I have no choice, I have to quote a healthy chunk:
If just one person infected with SARS is on any of the countless trains now leaving Beijing, these trains could significantly increase the speed of the spread of SARS throughout China’s interior. The tragic irony of this exodus is that everyone leaving Beijing hopes to avoid getting SARS there, but they will in all likelihood contract and spread it throughout the country, to strangers, friends and family. Which brings us back to HIV/AIDS.
Beijing has admitted to covering up SARS statistics in order to preserve the image of normalcy. This seriously hurts the CCP’s credibility…. It is obvious that the highest levels of government in China are not averse to lying to its constituency or the world in order to maintain an image as a safe, stable environment for foreign direct investment.
Assuming that SARS makes its way to every populated area of China, it is quite plausible that China’s SARS deaths could experience a ferocious increase. SARS is an atypical pneumonia caused by a coronavirus. AIDS sufferers are particularly susceptible to pneumonias. Indeed, the most common serious infection among AIDS patients in the United States is a type of pneumonia called Pneumocystis carinii pneumonia (PCP), which is typically fatal if not identified and treated quickly. Identification requires a laboratory test of fluid or tissue from a patient’s lungs. Unfortunately, most of the people with AIDS, in Henan in particular, do not have access to laboratories, nor the money to pay for tests and treatment….Unfortunately, because of Beijing’s foolish handling of HIV, and now SARS, many Chinese are going to die. The question is how many.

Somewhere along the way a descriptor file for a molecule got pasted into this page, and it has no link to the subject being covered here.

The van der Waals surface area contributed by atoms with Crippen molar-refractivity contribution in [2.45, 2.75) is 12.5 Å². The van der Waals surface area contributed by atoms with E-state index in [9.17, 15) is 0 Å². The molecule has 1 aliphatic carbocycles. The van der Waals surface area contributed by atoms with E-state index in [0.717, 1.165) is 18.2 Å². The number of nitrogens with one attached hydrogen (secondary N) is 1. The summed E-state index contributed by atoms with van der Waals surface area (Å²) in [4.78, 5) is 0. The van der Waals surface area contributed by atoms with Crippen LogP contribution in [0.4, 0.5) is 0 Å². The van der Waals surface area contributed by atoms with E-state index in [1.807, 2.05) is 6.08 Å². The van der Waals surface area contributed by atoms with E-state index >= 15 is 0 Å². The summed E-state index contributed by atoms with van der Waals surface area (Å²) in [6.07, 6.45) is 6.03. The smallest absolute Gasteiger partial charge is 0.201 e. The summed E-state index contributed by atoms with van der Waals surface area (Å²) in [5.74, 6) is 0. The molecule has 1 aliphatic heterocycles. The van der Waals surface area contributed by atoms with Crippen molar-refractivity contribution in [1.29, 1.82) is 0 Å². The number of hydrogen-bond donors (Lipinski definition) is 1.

It seems apparent from the government’s reaction to either epidemic that the economy is its top priority. Therefore it is reasonable to conclude that Beijing will do little to protect China’s impoverished hinterland. This makes it quite plausible that SARS could kill tens or hundreds of thousands of people in China alone.
So this is the one week of my entire life that I have designated for travel through China’s remote hinterlands. Can you believe it? Can you fucking believe it?
Richard Burger is the author of Behind the Red Door: Sex in China, an exploration of China's sexual revolution and its clash with traditional Chinese values.